Japan Is Proposing a 4-Day Week

This is a new concept for the conscientious Japanese.


Health, Work
Japanese workers at a meeting look happy and more refreshed, an outcome of a 4 day work week.

(Tom Wang / Shutterstock.com)

Balance in life is important. A work-life balance may be more harmonized, offering reduced stress, better relationships, and improved overall health.

While many Western countries have found an equilibrium between work and leisure, industrious Japan has lagged behind. However, the Japanese government recently announced plans for a four-day work week, according to The Washington Post. This hard-working nation will soon have more family and leisure time that could lead to a more balanced lifestyle.

In June, 2021, when Japan announced its economic guidelines to push employers into giving a four-day workweek, workers were surprised. The government wants employees to have more family time and to have the opportunity to take enrichment courses.

As this extra day off gives people more leisure time to shop, the policy also addresses the shrinking economy. Moreover, the government hopes this extra downtime may encourage socializing, which would lead to marriages, and to more babies. This is positive news for a country with a shrinking population.

It was actually the coronavirus pandemic that sparked this unconventional decision. Since many Japanese started working from home and taking on flexible hours during 2020, Japanese businesses saw that productivity remained high.

This was previously proven in Japan in August, 2019, when Microsoft Japan temporarily offered workers three-day weekends. These shorter workweeks were more productive; they observed a 40 percent increase in productivity, as well as a reduction in the use of electricity and paper.

Japan is not the first country to adopt this idea. Spain recently launched a three-year program where employees can opt for a 32-hour week. Iceland is currently piloting a program, New Zealand and Finland are considering similar programs, with the UK also wanting to implement a shorter workweek in the next decade.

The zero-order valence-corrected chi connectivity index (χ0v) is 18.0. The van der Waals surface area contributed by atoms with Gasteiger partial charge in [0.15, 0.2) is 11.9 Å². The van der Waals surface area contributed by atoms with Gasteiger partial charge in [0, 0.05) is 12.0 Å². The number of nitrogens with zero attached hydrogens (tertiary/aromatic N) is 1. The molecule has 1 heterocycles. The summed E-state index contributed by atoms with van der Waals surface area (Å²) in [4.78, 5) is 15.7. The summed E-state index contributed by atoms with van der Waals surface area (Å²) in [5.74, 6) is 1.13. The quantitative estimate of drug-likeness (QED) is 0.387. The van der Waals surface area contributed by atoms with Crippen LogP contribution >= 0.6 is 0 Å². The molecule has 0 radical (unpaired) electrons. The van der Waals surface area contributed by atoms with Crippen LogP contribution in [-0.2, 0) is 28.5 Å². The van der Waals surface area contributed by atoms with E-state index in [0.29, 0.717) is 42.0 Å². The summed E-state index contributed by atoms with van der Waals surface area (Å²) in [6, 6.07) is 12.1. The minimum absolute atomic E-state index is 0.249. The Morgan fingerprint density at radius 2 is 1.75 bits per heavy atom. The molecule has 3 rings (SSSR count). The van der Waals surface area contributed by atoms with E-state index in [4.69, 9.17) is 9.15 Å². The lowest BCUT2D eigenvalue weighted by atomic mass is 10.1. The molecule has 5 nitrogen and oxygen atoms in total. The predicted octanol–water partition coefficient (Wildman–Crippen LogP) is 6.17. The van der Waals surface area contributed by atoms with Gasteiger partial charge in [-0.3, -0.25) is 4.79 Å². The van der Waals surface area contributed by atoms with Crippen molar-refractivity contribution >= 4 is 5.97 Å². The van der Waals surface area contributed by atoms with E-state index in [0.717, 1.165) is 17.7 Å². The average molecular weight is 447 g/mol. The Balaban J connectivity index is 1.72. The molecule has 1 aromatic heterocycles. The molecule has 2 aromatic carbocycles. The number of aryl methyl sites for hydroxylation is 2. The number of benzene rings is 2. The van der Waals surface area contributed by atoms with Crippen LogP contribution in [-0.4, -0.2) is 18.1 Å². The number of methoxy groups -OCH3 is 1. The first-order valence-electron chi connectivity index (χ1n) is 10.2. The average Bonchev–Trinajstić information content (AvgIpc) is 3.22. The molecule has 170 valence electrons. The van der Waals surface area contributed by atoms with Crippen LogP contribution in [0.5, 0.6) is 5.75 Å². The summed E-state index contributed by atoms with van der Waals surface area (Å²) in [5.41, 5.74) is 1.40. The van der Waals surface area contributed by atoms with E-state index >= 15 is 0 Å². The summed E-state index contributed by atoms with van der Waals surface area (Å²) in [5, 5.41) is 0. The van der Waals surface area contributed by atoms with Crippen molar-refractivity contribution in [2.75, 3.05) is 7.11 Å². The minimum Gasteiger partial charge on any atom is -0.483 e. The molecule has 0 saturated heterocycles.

Despite the positive data from Microsoft and the high productivity working from home during coronavirus, employers and employees in Japan are still reluctant to give the four-day workweek a try, according to The Mainichi. Employees are afraid they will have a cut in pay, while employers still have rigid beliefs that their organizations will be less productive.

However, the benefits are more than a corporation’s top line. The shorter, four-day workweek will encourage those with family obligations not to quit their jobs, while reduced hours will enable others to take on second jobs, or enjoy promotions after having time to pursue higher education.

Part of the hesitation is the Japanese ethic of working hard, according to the BBC. This has been ingrained in the Japanese for generations, with conscientious workers taking only half of their allotted vacation time. However, the younger generation is changing, realizing that less work means less stress, leading to an improvement in mental and physical health.

“Social surveys indicate that younger workers are significantly less likely to support long workdays than older workers,” Yoshie Komuro told the BBC. Komuro is founder of Work Life Balance, a consultancy firm devoted to helping companies restore this lost art.

Realizing the importance of having the Japanese slow down a bit, the government is stepping in. And since the Japanese culture tends to be focused more on the group as opposed to the individual, it could very well work. Perhaps, in the not so distant future, more Japanese will be seen pushing baby strollers than crowding onto commuter trains!

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